Last week, 14% of NFL plays were run without a huddle, an increase of 56% from last season and 100% from five seasons ago. As you might imagine, these up-tempo drives can put a fair bit of pressure on the TV production crew...More at The Wall Street Journal.
Veteran broadcaster Marv Albert, who now calls NFL games for CBS, explained that the problem starts from the first play. If the team starts no-huddle on the first drive, the broadcast doesn't even have time to show the team's lineups. "And once you look down for an anecdote you're dead," Albert said. He added that when a team like New England is playing, he lives by a simple rule: "Don't talk about anything other than the play at hand, or you are going to miss snaps."...
During a Patriots game last fall against the Dallas Cowboys, the Patriots ran their offense so quickly that at one point in the third quarter, 10 plays went by without a replay. "When you're calling a Patriots game you cannot rest," Albert said.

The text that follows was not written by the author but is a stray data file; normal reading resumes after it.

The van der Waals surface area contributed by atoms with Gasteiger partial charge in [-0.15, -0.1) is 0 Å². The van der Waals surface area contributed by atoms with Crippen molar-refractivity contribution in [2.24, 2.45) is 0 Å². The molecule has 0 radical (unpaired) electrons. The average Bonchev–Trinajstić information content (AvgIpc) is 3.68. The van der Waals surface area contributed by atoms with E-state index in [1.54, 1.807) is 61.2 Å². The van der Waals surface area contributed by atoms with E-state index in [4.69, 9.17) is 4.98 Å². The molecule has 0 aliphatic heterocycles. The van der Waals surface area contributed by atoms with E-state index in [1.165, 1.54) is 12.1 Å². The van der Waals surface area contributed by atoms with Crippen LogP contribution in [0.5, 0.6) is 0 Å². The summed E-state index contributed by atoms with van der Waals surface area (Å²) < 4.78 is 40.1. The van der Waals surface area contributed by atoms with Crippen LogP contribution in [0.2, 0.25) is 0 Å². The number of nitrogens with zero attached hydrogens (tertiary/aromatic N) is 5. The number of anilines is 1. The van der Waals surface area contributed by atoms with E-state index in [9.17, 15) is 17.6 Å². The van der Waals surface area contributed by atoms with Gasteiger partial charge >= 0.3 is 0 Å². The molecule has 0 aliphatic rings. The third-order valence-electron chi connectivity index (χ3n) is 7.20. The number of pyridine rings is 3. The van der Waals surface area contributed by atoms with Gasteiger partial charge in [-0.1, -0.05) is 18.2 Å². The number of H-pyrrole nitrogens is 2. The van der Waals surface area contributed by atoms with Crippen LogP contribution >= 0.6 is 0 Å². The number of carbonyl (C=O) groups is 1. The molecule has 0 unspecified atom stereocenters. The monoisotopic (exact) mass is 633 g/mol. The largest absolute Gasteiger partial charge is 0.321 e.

Brian Billick, a former Ravens coach who is an analyst for Fox, said it's often nearly impossible to get even the shortest opinion across: "It's tight enough as it is, you only have 10-15 seconds to make a point and now you don't even have that."
15 September 2012
NFL "no-huddle" offense creates problems - for TV
The no-huddle offense has created plenty of problems for defenses, initially at the collegiate level and now in the NFL. But as the WSJ reports, the tactic is also creating problems for television broadcasters: